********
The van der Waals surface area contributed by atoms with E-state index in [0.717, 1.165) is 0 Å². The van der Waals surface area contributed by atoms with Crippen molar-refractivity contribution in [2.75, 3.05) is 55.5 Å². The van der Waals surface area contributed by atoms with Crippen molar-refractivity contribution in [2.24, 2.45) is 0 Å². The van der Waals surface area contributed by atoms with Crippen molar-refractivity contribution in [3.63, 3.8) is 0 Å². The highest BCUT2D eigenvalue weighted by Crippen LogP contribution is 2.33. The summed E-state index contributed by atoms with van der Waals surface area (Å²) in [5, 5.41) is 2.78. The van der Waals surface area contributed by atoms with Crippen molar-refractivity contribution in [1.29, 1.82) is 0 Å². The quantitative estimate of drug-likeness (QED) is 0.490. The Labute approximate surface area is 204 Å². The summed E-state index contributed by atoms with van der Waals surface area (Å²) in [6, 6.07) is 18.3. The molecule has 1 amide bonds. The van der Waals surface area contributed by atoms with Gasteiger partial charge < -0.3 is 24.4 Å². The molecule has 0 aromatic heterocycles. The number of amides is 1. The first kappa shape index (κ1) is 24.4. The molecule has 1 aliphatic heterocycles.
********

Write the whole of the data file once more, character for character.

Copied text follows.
The van der Waals surface area contributed by atoms with E-state index in [0.717, 1.165) is 0 Å². The van der Waals surface area contributed by atoms with Crippen molar-refractivity contribution in [2.75, 3.05) is 55.5 Å². The van der Waals surface area contributed by atoms with Crippen molar-refractivity contribution in [2.24, 2.45) is 0 Å². The van der Waals surface area contributed by atoms with Crippen molar-refractivity contribution in [3.63, 3.8) is 0 Å². The highest BCUT2D eigenvalue weighted by Crippen LogP contribution is 2.33. The summed E-state index contributed by atoms with van der Waals surface area (Å²) in [5, 5.41) is 2.78. The van der Waals surface area contributed by atoms with Crippen molar-refractivity contribution in [1.29, 1.82) is 0 Å². The quantitative estimate of drug-likeness (QED) is 0.490. The Labute approximate surface area is 204 Å². The summed E-state index contributed by atoms with van der Waals surface area (Å²) in [6, 6.07) is 18.3. The molecule has 1 amide bonds. The van der Waals surface area contributed by atoms with Gasteiger partial charge < -0.3 is 24.4 Å². The molecule has 0 aromatic heterocycles. The number of amides is 1. The first kappa shape index (κ1) is 24.4. The molecule has 1 aliphatic heterocycles.